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Robert Dick | February 2017

Question: While practicing, my mind wanders to other things. How can I stay focused?

Answer: Who hasn’t had the practicing experience of an extended daydream with flute scales in the background? We all know that this is exactly what should not happen, and yet it does. Getting mad at yourself and trying to maintain concentration through sheer self-discipline is basically futile.  You end up thinking more about why you are not concentrating than actually concentrating. The good news is that this is a skill like any other and can be learned and practiced.

What distracts us?
    It is important to differentiate between serious problems and everyday stuff. Most of what we think about when practicing is not all that urgent and can wait until we are finished. School assignments will be there waiting when you are done practicing. Laundry will be content to wait in the hamper. Most things don’t need doing now.
    However, sometimes there may be something so important that it is just not possible to stop thinking about it. When this occurs, it makes much more sense to put the flute away and deal with the problem first.

    Whether in practice or performance, distraction is characterized by lots of inner chit chat. We know this is not helpful but can’t tell ourselves to stop saying words without using more words. We can’t tell ourselves to not think about something without thinking about it. My favorite example is to ask students to not think about a zebra and please do not visualize any stripes. Of course, a herd of zebras marches right through their minds. The upshot is that any strategy you take, based on the negative, will fail. Thinking Don’t! Stop! or Not now! are guaranteed not to work and in fact will make the distraction worse.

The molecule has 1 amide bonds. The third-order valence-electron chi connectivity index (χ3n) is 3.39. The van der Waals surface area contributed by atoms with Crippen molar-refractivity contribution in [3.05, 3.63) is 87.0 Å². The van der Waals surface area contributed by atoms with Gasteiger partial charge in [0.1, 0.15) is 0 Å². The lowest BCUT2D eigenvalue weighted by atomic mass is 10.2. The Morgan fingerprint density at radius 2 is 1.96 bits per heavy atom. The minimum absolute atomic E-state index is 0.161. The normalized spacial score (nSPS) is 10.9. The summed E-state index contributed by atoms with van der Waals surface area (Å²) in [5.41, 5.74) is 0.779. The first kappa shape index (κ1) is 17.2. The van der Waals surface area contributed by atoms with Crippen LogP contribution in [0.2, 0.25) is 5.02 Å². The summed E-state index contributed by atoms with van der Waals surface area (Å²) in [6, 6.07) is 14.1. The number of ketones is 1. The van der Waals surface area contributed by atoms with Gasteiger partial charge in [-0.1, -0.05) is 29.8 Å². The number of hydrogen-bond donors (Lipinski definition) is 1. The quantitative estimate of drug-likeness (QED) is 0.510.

A more positive alternative is to put the voice in your head singing the music as you play. Whether it is the most ordinary scale or a great piece of art, if you are singing in your mind, you will be playing more musically and will stay focused. 
    Concentration, like any other skill, takes practice. When you first start  this mental singing, you are likely to tire quickly and slip into the old habit of mind wandering. As soon as you realize this has happened, take a short break for several minutes and then start again. At first you may find that after two or three restarts you just cannot keep singing inside. Don’t worry; mental endurance grows quickly when you practice concentrating through singing daily.

The Power of Singing
    This practice not only improves concentration but will also help develop your flute tone. Singing teaches the sound of your musical voice better than anything else. Both singing out loud and in your mind as you play are direct pathways to beautiful, individual tone colors. Teachers often advise students to sing, and the best way to begin is with mentally singing simple scales and then to vocalize gently.
    Flutists who do this daily will find that boredom and mental wandering during practice will simply go away, and that concentration when under pressure in concerts, competitions, and in auditions will dramatically improve.